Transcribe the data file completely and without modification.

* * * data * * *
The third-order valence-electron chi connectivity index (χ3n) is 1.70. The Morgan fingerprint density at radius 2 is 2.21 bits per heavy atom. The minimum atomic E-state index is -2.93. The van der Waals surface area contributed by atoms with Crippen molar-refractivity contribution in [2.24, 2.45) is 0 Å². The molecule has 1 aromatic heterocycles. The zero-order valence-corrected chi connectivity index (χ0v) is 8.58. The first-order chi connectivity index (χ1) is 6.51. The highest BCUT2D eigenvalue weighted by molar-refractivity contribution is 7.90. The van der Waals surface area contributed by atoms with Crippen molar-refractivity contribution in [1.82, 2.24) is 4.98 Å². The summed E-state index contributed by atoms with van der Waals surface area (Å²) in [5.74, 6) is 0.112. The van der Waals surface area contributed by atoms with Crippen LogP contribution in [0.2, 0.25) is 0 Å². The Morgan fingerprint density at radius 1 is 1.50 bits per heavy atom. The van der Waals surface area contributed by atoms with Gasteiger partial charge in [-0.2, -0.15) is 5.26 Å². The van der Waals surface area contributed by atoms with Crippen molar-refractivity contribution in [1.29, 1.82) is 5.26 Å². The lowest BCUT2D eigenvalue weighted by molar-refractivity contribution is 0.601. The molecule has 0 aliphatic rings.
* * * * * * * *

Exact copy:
The third-order valence-electron chi connectivity index (χ3n) is 1.70. The Morgan fingerprint density at radius 2 is 2.21 bits per heavy atom. The minimum atomic E-state index is -2.93. The van der Waals surface area contributed by atoms with Crippen molar-refractivity contribution in [2.24, 2.45) is 0 Å². The molecule has 1 aromatic heterocycles. The zero-order valence-corrected chi connectivity index (χ0v) is 8.58. The first-order chi connectivity index (χ1) is 6.51. The highest BCUT2D eigenvalue weighted by molar-refractivity contribution is 7.90. The van der Waals surface area contributed by atoms with Crippen molar-refractivity contribution in [1.82, 2.24) is 4.98 Å². The summed E-state index contributed by atoms with van der Waals surface area (Å²) in [5.74, 6) is 0.112. The van der Waals surface area contributed by atoms with Crippen LogP contribution in [0.2, 0.25) is 0 Å². The Morgan fingerprint density at radius 1 is 1.50 bits per heavy atom. The van der Waals surface area contributed by atoms with Gasteiger partial charge in [-0.2, -0.15) is 5.26 Å². The van der Waals surface area contributed by atoms with Crippen molar-refractivity contribution in [1.29, 1.82) is 5.26 Å². The lowest BCUT2D eigenvalue weighted by molar-refractivity contribution is 0.601. The molecule has 0 aliphatic rings.